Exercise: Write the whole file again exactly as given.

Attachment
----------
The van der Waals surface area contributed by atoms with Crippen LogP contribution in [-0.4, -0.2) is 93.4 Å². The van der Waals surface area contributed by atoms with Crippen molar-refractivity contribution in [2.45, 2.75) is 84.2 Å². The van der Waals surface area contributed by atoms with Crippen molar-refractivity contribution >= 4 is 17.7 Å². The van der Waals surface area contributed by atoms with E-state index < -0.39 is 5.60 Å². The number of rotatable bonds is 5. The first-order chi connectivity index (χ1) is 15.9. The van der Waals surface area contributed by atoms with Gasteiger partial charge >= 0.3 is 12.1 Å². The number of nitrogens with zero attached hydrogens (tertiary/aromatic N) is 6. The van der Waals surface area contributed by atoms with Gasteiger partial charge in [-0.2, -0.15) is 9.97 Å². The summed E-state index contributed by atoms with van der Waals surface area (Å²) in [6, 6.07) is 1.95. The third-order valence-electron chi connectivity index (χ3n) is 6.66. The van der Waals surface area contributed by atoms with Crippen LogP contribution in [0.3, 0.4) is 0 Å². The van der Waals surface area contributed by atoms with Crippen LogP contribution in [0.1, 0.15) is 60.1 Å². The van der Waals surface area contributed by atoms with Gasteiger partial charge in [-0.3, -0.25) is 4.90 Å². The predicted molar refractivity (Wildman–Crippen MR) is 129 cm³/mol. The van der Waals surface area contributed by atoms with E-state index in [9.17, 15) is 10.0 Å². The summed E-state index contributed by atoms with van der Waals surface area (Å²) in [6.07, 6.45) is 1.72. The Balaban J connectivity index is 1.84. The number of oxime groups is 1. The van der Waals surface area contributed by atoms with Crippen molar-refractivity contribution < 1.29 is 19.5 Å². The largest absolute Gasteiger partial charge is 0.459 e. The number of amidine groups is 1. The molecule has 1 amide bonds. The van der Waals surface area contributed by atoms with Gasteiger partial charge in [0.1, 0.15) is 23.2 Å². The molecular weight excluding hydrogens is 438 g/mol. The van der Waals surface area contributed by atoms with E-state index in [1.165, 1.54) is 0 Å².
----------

The van der Waals surface area contributed by atoms with Crippen LogP contribution in [-0.4, -0.2) is 93.4 Å². The van der Waals surface area contributed by atoms with Crippen molar-refractivity contribution in [2.45, 2.75) is 84.2 Å². The van der Waals surface area contributed by atoms with Crippen molar-refractivity contribution >= 4 is 17.7 Å². The van der Waals surface area contributed by atoms with E-state index < -0.39 is 5.60 Å². The number of rotatable bonds is 5. The first-order chi connectivity index (χ1) is 15.9. The van der Waals surface area contributed by atoms with Gasteiger partial charge >= 0.3 is 12.1 Å². The number of nitrogens with zero attached hydrogens (tertiary/aromatic N) is 6. The van der Waals surface area contributed by atoms with Gasteiger partial charge in [-0.2, -0.15) is 9.97 Å². The summed E-state index contributed by atoms with van der Waals surface area (Å²) in [6, 6.07) is 1.95. The third-order valence-electron chi connectivity index (χ3n) is 6.66. The van der Waals surface area contributed by atoms with Crippen LogP contribution in [0.3, 0.4) is 0 Å². The van der Waals surface area contributed by atoms with Crippen LogP contribution in [0.1, 0.15) is 60.1 Å². The van der Waals surface area contributed by atoms with Gasteiger partial charge in [-0.3, -0.25) is 4.90 Å². The predicted molar refractivity (Wildman–Crippen MR) is 129 cm³/mol. The van der Waals surface area contributed by atoms with E-state index in [9.17, 15) is 10.0 Å². The summed E-state index contributed by atoms with van der Waals surface area (Å²) in [6.07, 6.45) is 1.72. The Balaban J connectivity index is 1.84. The number of oxime groups is 1. The van der Waals surface area contributed by atoms with Crippen molar-refractivity contribution < 1.29 is 19.5 Å². The largest absolute Gasteiger partial charge is 0.459 e. The number of amidine groups is 1. The molecule has 1 amide bonds. The van der Waals surface area contributed by atoms with Gasteiger partial charge in [0.1, 0.15) is 23.2 Å². The molecular weight excluding hydrogens is 438 g/mol. The van der Waals surface area contributed by atoms with E-state index in [1.165, 1.54) is 0 Å².